Surviving Rikers: a mass incarceration story

Edited by Vittoria Lamorgese

Five Mualimm-ak is a Rikers Island survivor. Rikers is the largest and most infamous New York jail. we interviewed him on the bank of the East River in The Bronx, just a few miles away from where he spent most of his adult life. Yet, Rikers is only a piece of a wider puzzle. The U.S. has been holding the record for the highest incarceration rate in the world for several years. The African-American and Latino communities are those paying the highest price. Such a situation, far from being accidental, is the deliberate result of years and years of policies.

1. In the beginning was the prison

5min circa

From the pathways of Barretto Park in South Bronx, on the opposite bank of the East River one can glimpse an imposing construction consisting of several buildings, at least a couple of smokestacks and an array of fences. It looks almost like a factory or an over-militarised industrial island: this is nothing other than Rikers Island, New York City's historic prison. The penitentiary is renowned for being among the largest and most dysfunctional ones on the planet: poor health conditions, violent assaults and suicides are commonplace. Over the last few years, its name has filled pages of newspapers around the world, referred to as "torture island", "prison of horrors", "hellish prison" and so on. There have been discussions about its potential closure by 2027. Yet, this terrible reality has set a standard and served as a model for American prisons and beyond.

Activists in front of the gate of Rikers Island in Queens demand the closure of the prison and protest against the system that discriminates against the poor by demanding bail before trial. February 28th, 2022. New York City, New York (Andrew Lichtenstein / Corbis)

Five Mualimm-Ak spent twelve years of his life in prison, four of them served in Rikers Island. In 2012 he was released and since then has dedicated his time to fighting against prisons and supporting detainees. In 2015, he founded the association Incarcerated Nation Corporation. It is he who tells us how the prison institution is a central and pervasive factor not only of his life, but of the entire American society.

The very foundation of the state of New York rests, in a certain way, on two structures of social control: Rikers Island and Ellis Island, respectively intended for the detention and the registration of individuals. The prison on Rikers Island was built between 1932 and 1935, but the island on which it was constructed has behind its back a disturbing history related to the slave trade. The Dutch Riker family acquired the territory around 1650 and used its power to hold free African-Americans without any kind of trial and send them to the south as slaves. Until today, the prison carries the racist matrix of its name.

Aerial view of Rikers Island Prison in the early years of its opening. March 30th, 1949. New York City, New York. (Charles Payne / NY Daily News Archive)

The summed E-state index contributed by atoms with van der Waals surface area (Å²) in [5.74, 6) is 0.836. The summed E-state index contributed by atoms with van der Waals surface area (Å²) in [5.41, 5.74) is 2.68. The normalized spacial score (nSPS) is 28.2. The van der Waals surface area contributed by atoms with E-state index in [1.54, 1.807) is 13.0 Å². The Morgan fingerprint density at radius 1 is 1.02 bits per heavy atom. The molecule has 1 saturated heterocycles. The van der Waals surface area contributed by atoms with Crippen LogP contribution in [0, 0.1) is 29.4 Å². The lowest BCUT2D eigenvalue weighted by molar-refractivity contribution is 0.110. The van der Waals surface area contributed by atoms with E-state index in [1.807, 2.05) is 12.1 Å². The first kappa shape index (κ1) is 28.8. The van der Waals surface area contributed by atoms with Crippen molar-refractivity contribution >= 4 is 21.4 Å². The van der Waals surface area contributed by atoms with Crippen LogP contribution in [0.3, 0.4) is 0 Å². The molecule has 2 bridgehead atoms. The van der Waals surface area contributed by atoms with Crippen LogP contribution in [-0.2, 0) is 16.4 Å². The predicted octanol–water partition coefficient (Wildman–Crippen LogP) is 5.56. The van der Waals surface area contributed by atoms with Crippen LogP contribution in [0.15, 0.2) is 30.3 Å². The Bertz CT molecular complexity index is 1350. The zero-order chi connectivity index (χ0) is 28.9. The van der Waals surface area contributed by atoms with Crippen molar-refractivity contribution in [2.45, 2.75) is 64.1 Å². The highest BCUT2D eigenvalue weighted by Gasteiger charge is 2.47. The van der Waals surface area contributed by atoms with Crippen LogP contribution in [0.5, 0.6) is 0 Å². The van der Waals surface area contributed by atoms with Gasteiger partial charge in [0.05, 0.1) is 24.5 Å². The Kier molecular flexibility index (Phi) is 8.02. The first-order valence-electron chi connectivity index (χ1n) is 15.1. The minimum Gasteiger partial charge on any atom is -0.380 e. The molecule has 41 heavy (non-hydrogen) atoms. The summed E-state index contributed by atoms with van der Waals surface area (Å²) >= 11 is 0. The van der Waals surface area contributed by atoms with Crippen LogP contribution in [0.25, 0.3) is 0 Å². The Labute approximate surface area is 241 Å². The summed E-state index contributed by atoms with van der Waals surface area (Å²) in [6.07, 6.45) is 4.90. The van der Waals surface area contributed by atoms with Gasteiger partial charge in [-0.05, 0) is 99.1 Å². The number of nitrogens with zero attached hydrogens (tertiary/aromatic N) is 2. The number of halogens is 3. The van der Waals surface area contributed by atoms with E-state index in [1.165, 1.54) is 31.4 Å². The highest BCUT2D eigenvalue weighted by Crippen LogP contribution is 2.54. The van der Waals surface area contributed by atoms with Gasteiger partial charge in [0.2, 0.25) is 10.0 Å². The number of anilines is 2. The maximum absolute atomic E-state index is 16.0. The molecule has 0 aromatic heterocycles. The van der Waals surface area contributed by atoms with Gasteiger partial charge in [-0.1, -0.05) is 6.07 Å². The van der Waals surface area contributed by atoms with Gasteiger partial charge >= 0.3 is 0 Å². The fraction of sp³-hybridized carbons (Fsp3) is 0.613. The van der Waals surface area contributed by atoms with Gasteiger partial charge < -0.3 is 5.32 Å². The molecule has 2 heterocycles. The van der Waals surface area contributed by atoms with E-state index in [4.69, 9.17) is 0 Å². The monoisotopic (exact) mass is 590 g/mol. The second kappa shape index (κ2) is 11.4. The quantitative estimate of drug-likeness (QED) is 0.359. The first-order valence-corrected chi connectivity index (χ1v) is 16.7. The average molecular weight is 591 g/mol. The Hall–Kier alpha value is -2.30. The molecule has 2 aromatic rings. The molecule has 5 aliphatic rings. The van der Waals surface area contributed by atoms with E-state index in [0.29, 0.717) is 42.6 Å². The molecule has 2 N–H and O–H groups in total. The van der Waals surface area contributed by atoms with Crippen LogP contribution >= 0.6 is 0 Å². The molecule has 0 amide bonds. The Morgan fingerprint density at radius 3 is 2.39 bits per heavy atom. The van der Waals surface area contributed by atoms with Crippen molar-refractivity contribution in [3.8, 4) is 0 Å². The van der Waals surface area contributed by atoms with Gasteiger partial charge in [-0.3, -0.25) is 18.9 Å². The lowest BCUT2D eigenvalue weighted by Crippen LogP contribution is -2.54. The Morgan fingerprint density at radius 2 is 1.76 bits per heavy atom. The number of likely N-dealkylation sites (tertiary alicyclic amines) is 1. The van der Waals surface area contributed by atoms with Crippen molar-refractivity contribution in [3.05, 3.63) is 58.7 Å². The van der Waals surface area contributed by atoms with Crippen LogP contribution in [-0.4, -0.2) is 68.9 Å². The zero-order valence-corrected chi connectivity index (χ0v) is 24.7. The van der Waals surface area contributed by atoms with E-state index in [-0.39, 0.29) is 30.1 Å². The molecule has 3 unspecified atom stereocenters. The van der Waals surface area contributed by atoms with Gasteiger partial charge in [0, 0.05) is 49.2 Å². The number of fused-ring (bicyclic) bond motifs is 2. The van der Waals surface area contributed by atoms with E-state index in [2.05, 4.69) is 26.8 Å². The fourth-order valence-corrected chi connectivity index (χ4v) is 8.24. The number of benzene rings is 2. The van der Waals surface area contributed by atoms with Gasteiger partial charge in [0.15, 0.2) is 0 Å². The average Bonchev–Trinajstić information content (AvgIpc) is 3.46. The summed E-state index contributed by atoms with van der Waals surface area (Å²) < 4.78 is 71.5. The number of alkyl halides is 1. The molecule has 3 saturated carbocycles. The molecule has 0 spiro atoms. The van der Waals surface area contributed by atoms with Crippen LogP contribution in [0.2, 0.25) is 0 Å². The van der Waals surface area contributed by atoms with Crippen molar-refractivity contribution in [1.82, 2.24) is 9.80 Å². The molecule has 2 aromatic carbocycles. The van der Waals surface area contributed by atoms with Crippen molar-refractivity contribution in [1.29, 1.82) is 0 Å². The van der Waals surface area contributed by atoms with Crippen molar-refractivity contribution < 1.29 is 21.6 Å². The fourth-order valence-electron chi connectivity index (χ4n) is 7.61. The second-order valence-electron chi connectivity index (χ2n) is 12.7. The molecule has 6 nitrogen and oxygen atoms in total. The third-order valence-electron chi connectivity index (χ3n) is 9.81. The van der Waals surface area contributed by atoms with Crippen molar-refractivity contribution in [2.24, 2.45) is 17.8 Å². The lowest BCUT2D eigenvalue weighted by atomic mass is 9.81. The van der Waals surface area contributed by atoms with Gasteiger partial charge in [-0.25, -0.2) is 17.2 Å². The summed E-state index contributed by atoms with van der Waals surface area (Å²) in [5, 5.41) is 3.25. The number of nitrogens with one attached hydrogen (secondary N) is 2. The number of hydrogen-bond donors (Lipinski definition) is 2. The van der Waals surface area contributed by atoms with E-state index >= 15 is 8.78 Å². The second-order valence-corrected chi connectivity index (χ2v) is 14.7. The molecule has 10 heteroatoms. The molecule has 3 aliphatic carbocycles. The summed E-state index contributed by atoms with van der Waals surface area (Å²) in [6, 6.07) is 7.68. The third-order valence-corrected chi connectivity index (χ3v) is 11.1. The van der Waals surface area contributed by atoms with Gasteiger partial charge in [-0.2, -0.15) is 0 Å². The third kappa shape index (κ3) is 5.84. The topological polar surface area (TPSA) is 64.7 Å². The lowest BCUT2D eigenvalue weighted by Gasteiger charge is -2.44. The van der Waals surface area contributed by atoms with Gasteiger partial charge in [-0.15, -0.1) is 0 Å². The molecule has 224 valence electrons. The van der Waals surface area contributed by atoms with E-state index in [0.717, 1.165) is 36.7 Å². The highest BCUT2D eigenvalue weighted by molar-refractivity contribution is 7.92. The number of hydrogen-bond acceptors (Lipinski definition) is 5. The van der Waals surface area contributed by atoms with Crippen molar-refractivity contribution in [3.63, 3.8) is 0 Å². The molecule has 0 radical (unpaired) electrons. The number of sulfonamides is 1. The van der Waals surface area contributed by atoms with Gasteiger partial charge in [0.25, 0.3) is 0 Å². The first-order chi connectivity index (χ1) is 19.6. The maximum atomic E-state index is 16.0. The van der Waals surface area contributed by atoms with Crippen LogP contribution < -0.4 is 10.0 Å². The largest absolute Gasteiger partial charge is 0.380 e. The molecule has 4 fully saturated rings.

Ellis Island, renowned for the reception and registration of migrants, was only formalised in 1892, but there are at least eight million people who’d passed through there before the facility was regularised and opened. The state of New York, on paper, was founded in 1776, and had policies of control and punishment at its core, rather than the much-vaunted American freedom. According to Five, it is precisely the prison system that shapes life in the United States.

As a matter of fact, to this day even in Europe the idea of a society without prisons seems like a distant utopia and the abolition of the penitentiary institution is dismissed as the preserve of some abstruse theorists. The prison has become, little by little, a fundamental part of our social environment and our common sense. But how did we get to this point? How did the penal institution, marked by - among other things - dysfunction and widespread instances of torture pretty much all over the world, become necessary and immanent for all of us?

Yard time in “Bing”, Rikers’ segregation unit. Photo taken by a correction officer. 2015. New York CIty, New York. (Lorenzo Steele Jr.)

The prison form appears to be closely linked to the functioning of our society: its dangerousness and inefficiency is well known, yet it is unthinkable to replace it. Prison is deemed "natural" just as it is natural, in our society, to use time as a measure for exchanges: committing a crime corresponds to one or more months, years of imprisonment. A quantitative equivalence is thus established between crimes and the length of sentences, depriving individuals of a right that, in theory, we all own in an equal way: freedom. Ultimately, prison is nothing more than an economic system: those serving years pay their debt to society in terms of time and freedom. It thus presents itself as the most immediate and civilised form of all punishments, adhering perfectly to the functioning of our society: the institution of prison is "naturalised" and set as its foundation.